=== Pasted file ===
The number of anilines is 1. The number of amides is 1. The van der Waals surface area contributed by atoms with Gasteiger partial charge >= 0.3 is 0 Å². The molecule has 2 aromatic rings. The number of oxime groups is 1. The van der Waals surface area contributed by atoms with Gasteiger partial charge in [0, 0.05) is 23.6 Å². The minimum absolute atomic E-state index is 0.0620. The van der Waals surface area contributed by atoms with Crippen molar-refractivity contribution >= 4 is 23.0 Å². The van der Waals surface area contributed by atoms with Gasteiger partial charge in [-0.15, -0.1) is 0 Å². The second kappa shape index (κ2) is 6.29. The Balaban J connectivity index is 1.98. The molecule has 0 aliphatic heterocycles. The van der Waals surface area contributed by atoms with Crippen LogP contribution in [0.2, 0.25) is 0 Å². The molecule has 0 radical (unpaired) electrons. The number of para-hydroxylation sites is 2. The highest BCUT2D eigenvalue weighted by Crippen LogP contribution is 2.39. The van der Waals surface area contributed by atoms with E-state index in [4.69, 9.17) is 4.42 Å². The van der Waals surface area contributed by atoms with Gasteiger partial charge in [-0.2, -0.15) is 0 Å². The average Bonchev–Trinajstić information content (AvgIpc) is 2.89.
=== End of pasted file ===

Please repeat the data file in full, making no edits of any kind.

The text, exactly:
The number of anilines is 1. The number of amides is 1. The van der Waals surface area contributed by atoms with Gasteiger partial charge >= 0.3 is 0 Å². The molecule has 2 aromatic rings. The number of oxime groups is 1. The van der Waals surface area contributed by atoms with Gasteiger partial charge in [0, 0.05) is 23.6 Å². The minimum absolute atomic E-state index is 0.0620. The van der Waals surface area contributed by atoms with Crippen molar-refractivity contribution >= 4 is 23.0 Å². The van der Waals surface area contributed by atoms with Gasteiger partial charge in [-0.15, -0.1) is 0 Å². The second kappa shape index (κ2) is 6.29. The Balaban J connectivity index is 1.98. The molecule has 0 aliphatic heterocycles. The van der Waals surface area contributed by atoms with Crippen LogP contribution in [0.2, 0.25) is 0 Å². The molecule has 0 radical (unpaired) electrons. The number of para-hydroxylation sites is 2. The highest BCUT2D eigenvalue weighted by Crippen LogP contribution is 2.39. The van der Waals surface area contributed by atoms with E-state index in [4.69, 9.17) is 4.42 Å². The van der Waals surface area contributed by atoms with Gasteiger partial charge in [-0.2, -0.15) is 0 Å². The average Bonchev–Trinajstić information content (AvgIpc) is 2.89.